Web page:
At the Sundance Film Festival in 2018, a small indie film titled Skate Kitchen was released, to much acclaim. The film went on to have a small theatrical release, and had a moderately successful life when it was released on VOD and streaming services. You don't have to see Skate Kitchen to understand HBO's Betty, but it is definitely interesting to see how director Crystal Moselle adapted her story, the characters in it, and the actors who played those characters, for a six-part series on HBO. If I'm being honest, I wasn't the biggest fan of Skate Kitchen (although I'm planning on giving it a rewatch). When my cousin – who reviewed the show for Under The Radar Magazine – recommended Betty to me, I didn't know if I would enjoy it. Right from the opening few minutes of the first episode, through, I was hooked. Without describing too much of the show, because it's honestly best to go in blind, Betty is a show that wouldn't be half-as-successful without its brilliant cast, and their chemistry. As a result of that, the show is insanely hard to look away from. Each episode is addicting to watch and zooms through its 30 minute runtime. Thankfully, the show got renewed for a second season, because if the main ensemble and Moselle have shown anything with Betty, it's that there's definitely more story to be told, and a lot more for us to look forward to.
Betty is streaming now on HBO Max.
2. Small Axe
It's very difficult to classify Steve McQueen's powerhouse new series, Small Axe. On the one hand, it is a collection of five distinct films, all telling the story of the West Indian experience in the United Kingdom. I've even included some of the films in the KavehJAwards nominations. But on the other hand, it's being marketed by Amazon as a series, and the company is submitting them for consideration at next year's Emmys rather than the Oscars, which is an interesting choice. Regardless of if its a TV show or movies, there's simply nothing like Small Axe. Director Steve McQueen has returned with one of his strongest projects yet, each episode building off of the others whilst standing strong in its own right with its distinct film techniques and themes. Whether you watch each film separately or binge them all at once, there is so much to take away from this show, and it is bound to go down as one of the most important projects of 2020, as it should.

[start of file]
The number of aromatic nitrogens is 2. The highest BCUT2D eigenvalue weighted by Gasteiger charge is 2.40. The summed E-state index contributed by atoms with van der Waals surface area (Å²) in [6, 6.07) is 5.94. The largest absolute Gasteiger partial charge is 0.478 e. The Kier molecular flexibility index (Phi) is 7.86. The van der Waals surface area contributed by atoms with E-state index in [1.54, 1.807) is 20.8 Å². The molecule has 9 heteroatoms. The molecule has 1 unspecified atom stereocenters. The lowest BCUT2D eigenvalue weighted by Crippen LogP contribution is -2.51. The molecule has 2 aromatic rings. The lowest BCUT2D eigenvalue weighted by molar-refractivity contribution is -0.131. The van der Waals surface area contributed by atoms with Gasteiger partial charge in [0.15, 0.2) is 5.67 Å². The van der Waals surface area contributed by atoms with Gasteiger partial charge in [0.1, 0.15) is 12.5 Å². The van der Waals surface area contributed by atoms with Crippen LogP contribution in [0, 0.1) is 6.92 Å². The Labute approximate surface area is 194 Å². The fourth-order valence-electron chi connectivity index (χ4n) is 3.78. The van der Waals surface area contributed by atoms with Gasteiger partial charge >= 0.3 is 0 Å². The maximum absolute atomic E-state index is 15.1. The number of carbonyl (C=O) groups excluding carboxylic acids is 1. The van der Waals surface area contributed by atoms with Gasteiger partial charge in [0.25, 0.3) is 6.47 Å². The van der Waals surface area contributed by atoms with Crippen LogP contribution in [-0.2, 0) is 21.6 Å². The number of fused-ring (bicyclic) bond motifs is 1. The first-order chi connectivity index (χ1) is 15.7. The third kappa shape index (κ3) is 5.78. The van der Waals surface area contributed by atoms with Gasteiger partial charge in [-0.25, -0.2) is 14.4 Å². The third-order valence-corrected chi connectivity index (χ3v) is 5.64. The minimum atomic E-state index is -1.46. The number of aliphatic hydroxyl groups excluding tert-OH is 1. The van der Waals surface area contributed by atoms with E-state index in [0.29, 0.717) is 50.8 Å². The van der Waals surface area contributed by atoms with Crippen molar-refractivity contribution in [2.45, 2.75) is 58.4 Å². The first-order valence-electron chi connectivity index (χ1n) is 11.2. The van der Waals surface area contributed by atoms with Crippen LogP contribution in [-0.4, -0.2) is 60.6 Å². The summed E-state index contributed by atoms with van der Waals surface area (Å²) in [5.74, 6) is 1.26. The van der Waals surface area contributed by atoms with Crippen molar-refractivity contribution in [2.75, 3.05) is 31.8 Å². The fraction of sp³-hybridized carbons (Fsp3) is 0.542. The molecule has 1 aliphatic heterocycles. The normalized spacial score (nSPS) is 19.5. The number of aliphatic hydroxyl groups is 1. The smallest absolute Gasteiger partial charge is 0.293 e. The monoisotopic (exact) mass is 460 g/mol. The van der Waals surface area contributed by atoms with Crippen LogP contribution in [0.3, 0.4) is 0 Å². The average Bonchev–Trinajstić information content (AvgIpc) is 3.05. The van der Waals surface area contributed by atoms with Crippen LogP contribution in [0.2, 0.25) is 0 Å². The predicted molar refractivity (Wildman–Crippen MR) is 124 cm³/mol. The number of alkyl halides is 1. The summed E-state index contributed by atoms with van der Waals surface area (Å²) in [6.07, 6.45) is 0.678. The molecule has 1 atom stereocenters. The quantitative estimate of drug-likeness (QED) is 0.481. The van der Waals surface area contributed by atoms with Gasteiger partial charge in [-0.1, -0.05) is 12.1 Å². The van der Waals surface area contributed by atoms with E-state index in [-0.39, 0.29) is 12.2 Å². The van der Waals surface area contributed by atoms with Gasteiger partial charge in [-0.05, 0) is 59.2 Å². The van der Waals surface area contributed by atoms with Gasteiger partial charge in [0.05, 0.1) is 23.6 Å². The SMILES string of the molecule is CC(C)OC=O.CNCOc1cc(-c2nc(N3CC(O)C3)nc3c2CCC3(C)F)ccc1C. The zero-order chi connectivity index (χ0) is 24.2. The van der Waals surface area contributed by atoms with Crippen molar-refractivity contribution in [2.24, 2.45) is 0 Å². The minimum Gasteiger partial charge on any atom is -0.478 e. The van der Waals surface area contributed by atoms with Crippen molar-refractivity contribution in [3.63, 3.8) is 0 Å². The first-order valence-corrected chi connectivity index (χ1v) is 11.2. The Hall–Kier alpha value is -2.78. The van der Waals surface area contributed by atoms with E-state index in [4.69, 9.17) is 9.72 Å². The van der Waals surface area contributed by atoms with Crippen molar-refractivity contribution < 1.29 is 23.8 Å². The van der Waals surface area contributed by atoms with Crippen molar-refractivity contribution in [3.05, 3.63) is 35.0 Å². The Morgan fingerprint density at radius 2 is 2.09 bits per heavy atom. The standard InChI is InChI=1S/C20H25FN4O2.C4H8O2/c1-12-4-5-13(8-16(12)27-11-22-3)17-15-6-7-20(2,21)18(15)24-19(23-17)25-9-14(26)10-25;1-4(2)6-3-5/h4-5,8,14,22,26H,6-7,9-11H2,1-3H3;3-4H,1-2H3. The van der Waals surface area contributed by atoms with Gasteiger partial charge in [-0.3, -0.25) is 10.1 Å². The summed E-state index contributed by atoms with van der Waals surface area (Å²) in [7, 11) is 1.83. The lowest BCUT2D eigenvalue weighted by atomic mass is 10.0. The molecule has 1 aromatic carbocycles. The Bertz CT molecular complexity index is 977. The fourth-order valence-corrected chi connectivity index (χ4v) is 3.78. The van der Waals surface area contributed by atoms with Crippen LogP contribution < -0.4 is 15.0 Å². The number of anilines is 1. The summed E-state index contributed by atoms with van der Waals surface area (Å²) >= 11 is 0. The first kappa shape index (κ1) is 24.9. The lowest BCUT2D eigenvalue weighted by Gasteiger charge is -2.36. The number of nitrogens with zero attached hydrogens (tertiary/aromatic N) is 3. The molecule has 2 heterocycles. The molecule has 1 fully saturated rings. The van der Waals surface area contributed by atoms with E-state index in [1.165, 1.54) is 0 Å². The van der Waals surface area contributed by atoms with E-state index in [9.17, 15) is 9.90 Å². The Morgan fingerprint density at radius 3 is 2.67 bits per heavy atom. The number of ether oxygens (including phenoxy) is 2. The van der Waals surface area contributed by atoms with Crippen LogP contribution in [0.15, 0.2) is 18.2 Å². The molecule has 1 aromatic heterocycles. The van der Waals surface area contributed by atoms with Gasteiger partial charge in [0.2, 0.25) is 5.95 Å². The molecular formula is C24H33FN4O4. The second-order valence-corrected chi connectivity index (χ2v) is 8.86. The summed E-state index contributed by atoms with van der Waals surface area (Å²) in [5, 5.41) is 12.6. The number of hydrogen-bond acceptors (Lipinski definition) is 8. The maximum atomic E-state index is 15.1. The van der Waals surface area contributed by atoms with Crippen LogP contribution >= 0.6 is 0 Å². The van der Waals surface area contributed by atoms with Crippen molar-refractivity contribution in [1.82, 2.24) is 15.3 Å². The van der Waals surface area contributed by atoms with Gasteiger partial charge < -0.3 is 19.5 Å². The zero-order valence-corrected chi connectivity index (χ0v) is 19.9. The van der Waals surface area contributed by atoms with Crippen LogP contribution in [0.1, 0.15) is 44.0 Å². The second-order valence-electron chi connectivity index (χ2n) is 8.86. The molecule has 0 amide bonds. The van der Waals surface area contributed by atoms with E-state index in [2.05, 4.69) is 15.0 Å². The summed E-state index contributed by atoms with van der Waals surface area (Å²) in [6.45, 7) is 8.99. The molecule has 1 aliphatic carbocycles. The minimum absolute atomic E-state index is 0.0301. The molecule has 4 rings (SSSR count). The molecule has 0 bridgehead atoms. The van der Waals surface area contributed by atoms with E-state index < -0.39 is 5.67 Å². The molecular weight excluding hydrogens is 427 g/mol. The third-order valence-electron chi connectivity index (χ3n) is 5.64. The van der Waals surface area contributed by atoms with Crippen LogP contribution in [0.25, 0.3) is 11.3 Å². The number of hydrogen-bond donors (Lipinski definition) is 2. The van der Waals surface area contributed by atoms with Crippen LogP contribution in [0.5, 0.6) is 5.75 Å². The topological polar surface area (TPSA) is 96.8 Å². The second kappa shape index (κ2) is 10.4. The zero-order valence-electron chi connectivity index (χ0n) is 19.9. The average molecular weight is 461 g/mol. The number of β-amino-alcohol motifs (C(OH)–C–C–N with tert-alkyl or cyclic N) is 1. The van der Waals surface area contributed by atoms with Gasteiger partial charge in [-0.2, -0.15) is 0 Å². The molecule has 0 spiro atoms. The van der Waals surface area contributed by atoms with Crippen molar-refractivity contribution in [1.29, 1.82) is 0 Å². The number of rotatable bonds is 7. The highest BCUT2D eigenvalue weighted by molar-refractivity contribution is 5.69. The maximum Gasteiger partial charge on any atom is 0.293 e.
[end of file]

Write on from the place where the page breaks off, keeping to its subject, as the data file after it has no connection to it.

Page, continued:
Small Axe is streaming now on Amazon Prime.
1. I May Destroy You
What can I say about Michaela Coel's I May Destroy You that hasn't already been said, including by myself in my review and editorial about the show for the site? It's been months since the show ended, but I haven't been able to stop thinking about it. Based on Coel's own story of sexual assault, the 12 part limited-series explores the idea of consent, and the effect of when consent is breached, through its three main characters. It's expertly written, deeply emotional, and has an ending that will stick with viewers long after they finish the series, similar to the entire show itself. Out of all of both the films and television that I've seen this year, there is nothing for me that has reached the level of this masterpiece. It's absolutely amazing, and is essential viewing, plain and simple.
I May Destroy You is streaming now on HBO Max.
That's it for the main list, but here are some honorable mentions: Season Four of HBO's Insecure, Netflix's The Haunting of Bly Manor, HBO's We Are Who We Are, AMC's Quiz, HBO's I Know This Much Is True, and Hulu's Normal People.